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Preventing Diseases in Fruit Trees


									Preventing Diseases in Fruit Trees

If you maintain any pitted fruit trees such as plums, peaches, or
cherries, I’m sure you know that those types of trees are much more
susceptible to diseases than any other type. While the fruits are
delicious, it can be rather hard to live with all of the maladies that
can plague the life of everyone who has ever grown one of those types of
fruit trees.

The main disease that you will hear about the most is known as “Brown
Rot”. This is a fungus that attaches to many of the leftover fruits after
the picking season is over. Not only does it look disgusting on the
leftover fruits, but it also can come back on the newer fruits, rendering
them inedible (unless you enjoy eating fungus). To prevent this malady,
you should prune your trees often to encourage good air circulation.
Buildups of moisture are the main cause of the brown rot. Also when you
are done picking for the season, you should get rid of all of the
leftover fruits in the tree or on the ground.

A cytospora canker is a disgusting dark, soft area on tree branches. Gum
protrudes through the bark, along with a large callus. The pathogen which
causes these cankers usually enters the tree through older wounds. If you
prune all of the sprouts that occur in late summer, cankers will have a
harder time making themselves known within your tree. When you prune,
always allow the wounds to heal naturally rather than use the wound
dressings that you can buy at gardening stores. I’ve found that these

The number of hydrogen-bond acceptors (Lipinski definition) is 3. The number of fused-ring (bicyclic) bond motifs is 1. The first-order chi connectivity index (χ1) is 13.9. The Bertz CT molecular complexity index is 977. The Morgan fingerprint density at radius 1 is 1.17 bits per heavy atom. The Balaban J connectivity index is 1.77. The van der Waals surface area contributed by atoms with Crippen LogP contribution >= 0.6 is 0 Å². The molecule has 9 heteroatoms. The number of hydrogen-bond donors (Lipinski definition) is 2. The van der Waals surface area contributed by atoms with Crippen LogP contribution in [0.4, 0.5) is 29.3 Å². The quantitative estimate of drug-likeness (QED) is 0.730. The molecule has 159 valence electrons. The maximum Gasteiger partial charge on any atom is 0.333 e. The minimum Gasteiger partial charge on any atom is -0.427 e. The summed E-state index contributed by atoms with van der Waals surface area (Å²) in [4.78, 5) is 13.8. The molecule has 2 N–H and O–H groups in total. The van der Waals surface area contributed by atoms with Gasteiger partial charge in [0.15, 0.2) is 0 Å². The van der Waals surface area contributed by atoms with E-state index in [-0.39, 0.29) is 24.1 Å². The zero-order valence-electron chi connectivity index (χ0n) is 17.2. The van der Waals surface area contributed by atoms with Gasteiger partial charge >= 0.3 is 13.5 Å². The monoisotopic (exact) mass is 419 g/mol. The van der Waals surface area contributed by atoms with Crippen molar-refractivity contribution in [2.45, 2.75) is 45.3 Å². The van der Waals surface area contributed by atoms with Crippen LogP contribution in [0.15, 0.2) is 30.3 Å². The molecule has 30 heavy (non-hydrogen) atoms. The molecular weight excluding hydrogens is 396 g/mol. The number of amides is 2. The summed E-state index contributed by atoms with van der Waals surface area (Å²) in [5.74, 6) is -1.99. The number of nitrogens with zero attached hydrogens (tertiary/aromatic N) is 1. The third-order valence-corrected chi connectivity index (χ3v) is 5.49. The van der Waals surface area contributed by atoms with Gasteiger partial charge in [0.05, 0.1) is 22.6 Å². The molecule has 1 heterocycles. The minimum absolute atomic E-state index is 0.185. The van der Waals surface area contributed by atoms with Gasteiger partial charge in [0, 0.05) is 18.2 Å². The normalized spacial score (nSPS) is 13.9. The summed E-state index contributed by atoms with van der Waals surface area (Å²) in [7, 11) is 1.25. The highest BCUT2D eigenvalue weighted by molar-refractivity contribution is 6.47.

usually do very little to help any situation, and only serve to make the
tree look unnatural.

Those planting plum trees might deal with something called Black Knot.
The symptoms of black not are rough tumors or growths that can be seen on
the tree’s branches. If you see any of these, you should immediately chop
off the branch it has attached to. If you use branches for mulch usually,
don’t for this one. This disease can easily re-enter the tree if it is
within a certain distance.

Almost everyone who has ever maintained a cherry tree has dealt with the
“Cherry Leaf Spot”. It usually shows itself when there are old dead
leaves accumulated on the ground. Preventing this disease is fairly easy.
All you have to do is be fairly diligent in raking up all of the leaves
that fall from your tree. If you have already seen signs of the disease,
you should destroy all of your raked leaves. If not, then you can use
them as mulch.

When your fruits ripen and become ready for picking, you should always be
completely finished with picking within 2 weeks. It is best to daily go
outside and pick all of the new ripe fruits, along with any that have
fallen off of the tree or are starting to rot on the tree. By doing this,
you will prevent bees and wasps from becoming too dependent on your tree
for nourishment.

Growers of fruit trees are constantly faced with diseases and pests to
worry about. However, if you take the proper precautions then you can
avoid most of them. You should also look for any diseases that have been
affecting your local area, and try to take steps to prevent those as


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